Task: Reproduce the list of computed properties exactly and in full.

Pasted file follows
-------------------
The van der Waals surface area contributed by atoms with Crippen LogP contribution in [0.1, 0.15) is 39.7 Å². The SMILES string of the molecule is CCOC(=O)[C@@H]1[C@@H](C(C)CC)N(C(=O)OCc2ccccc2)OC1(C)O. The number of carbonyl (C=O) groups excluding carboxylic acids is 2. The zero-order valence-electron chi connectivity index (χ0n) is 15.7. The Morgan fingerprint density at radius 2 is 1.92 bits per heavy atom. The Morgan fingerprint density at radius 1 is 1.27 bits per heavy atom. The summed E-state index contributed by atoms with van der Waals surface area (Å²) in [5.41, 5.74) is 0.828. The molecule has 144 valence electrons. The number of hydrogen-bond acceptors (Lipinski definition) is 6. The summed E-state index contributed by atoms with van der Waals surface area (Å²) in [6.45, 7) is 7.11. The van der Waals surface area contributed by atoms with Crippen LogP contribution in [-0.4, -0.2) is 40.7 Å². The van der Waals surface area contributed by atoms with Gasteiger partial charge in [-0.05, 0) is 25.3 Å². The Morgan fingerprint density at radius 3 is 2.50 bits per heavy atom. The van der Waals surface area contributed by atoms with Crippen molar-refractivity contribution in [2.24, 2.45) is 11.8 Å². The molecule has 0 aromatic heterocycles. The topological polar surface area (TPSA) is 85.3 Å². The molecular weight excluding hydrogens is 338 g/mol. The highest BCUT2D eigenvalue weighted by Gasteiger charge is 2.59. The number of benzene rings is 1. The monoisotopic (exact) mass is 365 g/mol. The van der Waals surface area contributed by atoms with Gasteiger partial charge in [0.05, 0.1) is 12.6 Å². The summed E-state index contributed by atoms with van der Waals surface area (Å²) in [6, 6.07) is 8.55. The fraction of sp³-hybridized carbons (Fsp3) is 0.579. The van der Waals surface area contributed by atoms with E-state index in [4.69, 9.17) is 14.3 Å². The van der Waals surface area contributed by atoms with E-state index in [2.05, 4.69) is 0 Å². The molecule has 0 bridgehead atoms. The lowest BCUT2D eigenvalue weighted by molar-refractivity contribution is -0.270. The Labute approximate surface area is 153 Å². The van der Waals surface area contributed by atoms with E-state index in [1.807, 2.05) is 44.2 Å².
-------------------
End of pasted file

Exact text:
The van der Waals surface area contributed by atoms with Crippen LogP contribution in [0.1, 0.15) is 39.7 Å². The SMILES string of the molecule is CCOC(=O)[C@@H]1[C@@H](C(C)CC)N(C(=O)OCc2ccccc2)OC1(C)O. The number of carbonyl (C=O) groups excluding carboxylic acids is 2. The zero-order valence-electron chi connectivity index (χ0n) is 15.7. The Morgan fingerprint density at radius 2 is 1.92 bits per heavy atom. The Morgan fingerprint density at radius 1 is 1.27 bits per heavy atom. The summed E-state index contributed by atoms with van der Waals surface area (Å²) in [5.41, 5.74) is 0.828. The molecule has 144 valence electrons. The number of hydrogen-bond acceptors (Lipinski definition) is 6. The summed E-state index contributed by atoms with van der Waals surface area (Å²) in [6.45, 7) is 7.11. The van der Waals surface area contributed by atoms with Crippen LogP contribution in [-0.4, -0.2) is 40.7 Å². The van der Waals surface area contributed by atoms with Gasteiger partial charge in [-0.05, 0) is 25.3 Å². The Morgan fingerprint density at radius 3 is 2.50 bits per heavy atom. The van der Waals surface area contributed by atoms with Crippen molar-refractivity contribution in [2.24, 2.45) is 11.8 Å². The molecule has 0 aromatic heterocycles. The topological polar surface area (TPSA) is 85.3 Å². The molecular weight excluding hydrogens is 338 g/mol. The highest BCUT2D eigenvalue weighted by Gasteiger charge is 2.59. The number of benzene rings is 1. The monoisotopic (exact) mass is 365 g/mol. The van der Waals surface area contributed by atoms with Gasteiger partial charge in [0.05, 0.1) is 12.6 Å². The summed E-state index contributed by atoms with van der Waals surface area (Å²) in [6, 6.07) is 8.55. The fraction of sp³-hybridized carbons (Fsp3) is 0.579. The van der Waals surface area contributed by atoms with E-state index in [4.69, 9.17) is 14.3 Å². The van der Waals surface area contributed by atoms with E-state index in [2.05, 4.69) is 0 Å². The molecule has 0 bridgehead atoms. The lowest BCUT2D eigenvalue weighted by molar-refractivity contribution is -0.270. The Labute approximate surface area is 153 Å². The van der Waals surface area contributed by atoms with E-state index in [1.807, 2.05) is 44.2 Å².